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Jaidee toughing it out as he runs into problems with his putting

With a 69 to follow on an opening 68 and a 69 from Friday, he joins a three-way logjam in second place at 10-under-par, two shots behind Ian Poulter.

DUBAI // Inarguably the toughest man in the Dubai World Championships dwells near the north edge of the leader board while seeking a first highbrow title to adorn a life that is already remarkable.

Thongchai Jaidee, whose 11 years as a paratrooper in the Thai army make him that rare world-class golfer with some 60 leaps from airplane bellies, fought through an up-and-down yesterday with an array of up-and-downs.

With a 69 to follow on an opening 68 and a 69 from Friday, he joined a three-way logjam in second place at 10-under-par, two shots behind Ian Poulter.

"We missed a lot of greens today," said the 41-year-old pro, his career already flush with four European Tour titles, a distinction as the first Thai to play in all four major tournaments and a heady February of 2010.

Back nine months ago, Jaidee finished third in the Dubai Desert Classic at Emirates Golf Club, then thrived in the WGC World Match Play event in Arizona, besting Ross Fisher, Robert Karlsson and Ryo Ishikawa before bowing to Poulter in the quarter-finals.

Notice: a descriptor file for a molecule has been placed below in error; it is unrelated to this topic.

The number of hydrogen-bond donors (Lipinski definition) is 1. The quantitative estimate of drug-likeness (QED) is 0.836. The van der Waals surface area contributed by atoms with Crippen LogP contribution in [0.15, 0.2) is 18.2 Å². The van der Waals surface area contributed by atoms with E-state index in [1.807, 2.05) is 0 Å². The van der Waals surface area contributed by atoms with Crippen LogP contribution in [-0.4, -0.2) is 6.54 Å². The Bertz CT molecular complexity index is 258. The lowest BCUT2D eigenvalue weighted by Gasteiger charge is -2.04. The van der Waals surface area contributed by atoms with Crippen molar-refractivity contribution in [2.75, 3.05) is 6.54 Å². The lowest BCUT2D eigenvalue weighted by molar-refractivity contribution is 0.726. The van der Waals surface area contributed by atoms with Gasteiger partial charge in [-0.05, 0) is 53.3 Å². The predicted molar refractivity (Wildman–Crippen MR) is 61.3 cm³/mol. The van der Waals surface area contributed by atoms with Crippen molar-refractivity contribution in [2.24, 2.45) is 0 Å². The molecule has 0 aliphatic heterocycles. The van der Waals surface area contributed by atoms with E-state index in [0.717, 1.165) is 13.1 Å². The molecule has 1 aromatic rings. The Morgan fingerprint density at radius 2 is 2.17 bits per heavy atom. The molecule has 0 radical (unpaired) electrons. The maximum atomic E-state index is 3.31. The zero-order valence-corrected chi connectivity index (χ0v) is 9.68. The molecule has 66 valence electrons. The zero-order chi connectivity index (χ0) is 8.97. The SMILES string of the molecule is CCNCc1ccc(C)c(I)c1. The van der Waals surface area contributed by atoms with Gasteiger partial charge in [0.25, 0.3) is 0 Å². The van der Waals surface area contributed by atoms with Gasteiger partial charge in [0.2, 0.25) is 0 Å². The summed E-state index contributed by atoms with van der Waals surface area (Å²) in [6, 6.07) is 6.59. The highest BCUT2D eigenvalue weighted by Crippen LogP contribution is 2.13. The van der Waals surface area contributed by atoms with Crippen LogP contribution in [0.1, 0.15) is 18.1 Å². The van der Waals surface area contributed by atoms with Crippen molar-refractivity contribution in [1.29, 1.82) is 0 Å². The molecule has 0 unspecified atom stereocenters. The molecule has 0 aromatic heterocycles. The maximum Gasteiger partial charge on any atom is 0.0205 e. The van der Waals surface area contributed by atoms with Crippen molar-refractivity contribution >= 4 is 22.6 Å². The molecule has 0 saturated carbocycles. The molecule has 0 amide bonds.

From there, he left that promising verge and the No 42 ranking it brought and has landed at No 85, owing in part to a problem long known to unnerve humankind.

"I've had a problem with my putting for a long time," he said, "for about three or four months."

And while putting woes can make three months drag, Jaidee's coach doubling this week as his caddie, Peter Wolfenstetter, called it "a really good three days" while adding, "We will see."

Jaidee rated his form of last February as superior to that of yesterday, even as he bested playing partner and apparent Race to Dubai winner Martin Kaymer, who shot 73 to slide from hot contention. As to whether this might be the Sunday he soars to trump prior wins in Malaysia (twice), Indonesia and South Korea, the man who used to leap from 12,000 feet said: "Golf, you know, you never know."

And: "If not, no problem."



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